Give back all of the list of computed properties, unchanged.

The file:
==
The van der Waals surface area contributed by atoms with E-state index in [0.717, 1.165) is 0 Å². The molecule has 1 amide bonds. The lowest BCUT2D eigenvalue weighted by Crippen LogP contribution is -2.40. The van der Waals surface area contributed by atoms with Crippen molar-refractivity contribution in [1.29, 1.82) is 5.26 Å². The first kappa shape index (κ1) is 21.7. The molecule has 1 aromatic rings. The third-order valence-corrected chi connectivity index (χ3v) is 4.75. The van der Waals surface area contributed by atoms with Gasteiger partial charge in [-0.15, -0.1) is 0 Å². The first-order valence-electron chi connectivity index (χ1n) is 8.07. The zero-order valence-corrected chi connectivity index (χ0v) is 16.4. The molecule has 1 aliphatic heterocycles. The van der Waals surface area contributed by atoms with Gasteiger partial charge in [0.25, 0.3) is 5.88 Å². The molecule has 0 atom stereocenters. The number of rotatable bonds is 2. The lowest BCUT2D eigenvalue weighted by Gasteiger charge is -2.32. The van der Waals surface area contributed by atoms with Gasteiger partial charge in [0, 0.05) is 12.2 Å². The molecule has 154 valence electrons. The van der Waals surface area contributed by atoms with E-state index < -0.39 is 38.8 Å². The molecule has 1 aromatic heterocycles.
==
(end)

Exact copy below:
The van der Waals surface area contributed by atoms with E-state index in [0.717, 1.165) is 0 Å². The molecule has 1 amide bonds. The lowest BCUT2D eigenvalue weighted by Crippen LogP contribution is -2.40. The van der Waals surface area contributed by atoms with Crippen molar-refractivity contribution in [1.29, 1.82) is 5.26 Å². The first kappa shape index (κ1) is 21.7. The molecule has 1 aromatic rings. The third-order valence-corrected chi connectivity index (χ3v) is 4.75. The van der Waals surface area contributed by atoms with Gasteiger partial charge in [-0.15, -0.1) is 0 Å². The first-order valence-electron chi connectivity index (χ1n) is 8.07. The zero-order valence-corrected chi connectivity index (χ0v) is 16.4. The molecule has 1 aliphatic heterocycles. The van der Waals surface area contributed by atoms with Gasteiger partial charge in [0.25, 0.3) is 5.88 Å². The molecule has 0 atom stereocenters. The number of rotatable bonds is 2. The lowest BCUT2D eigenvalue weighted by Gasteiger charge is -2.32. The van der Waals surface area contributed by atoms with Gasteiger partial charge in [0, 0.05) is 12.2 Å². The molecule has 154 valence electrons. The van der Waals surface area contributed by atoms with E-state index < -0.39 is 38.8 Å². The molecule has 1 aromatic heterocycles.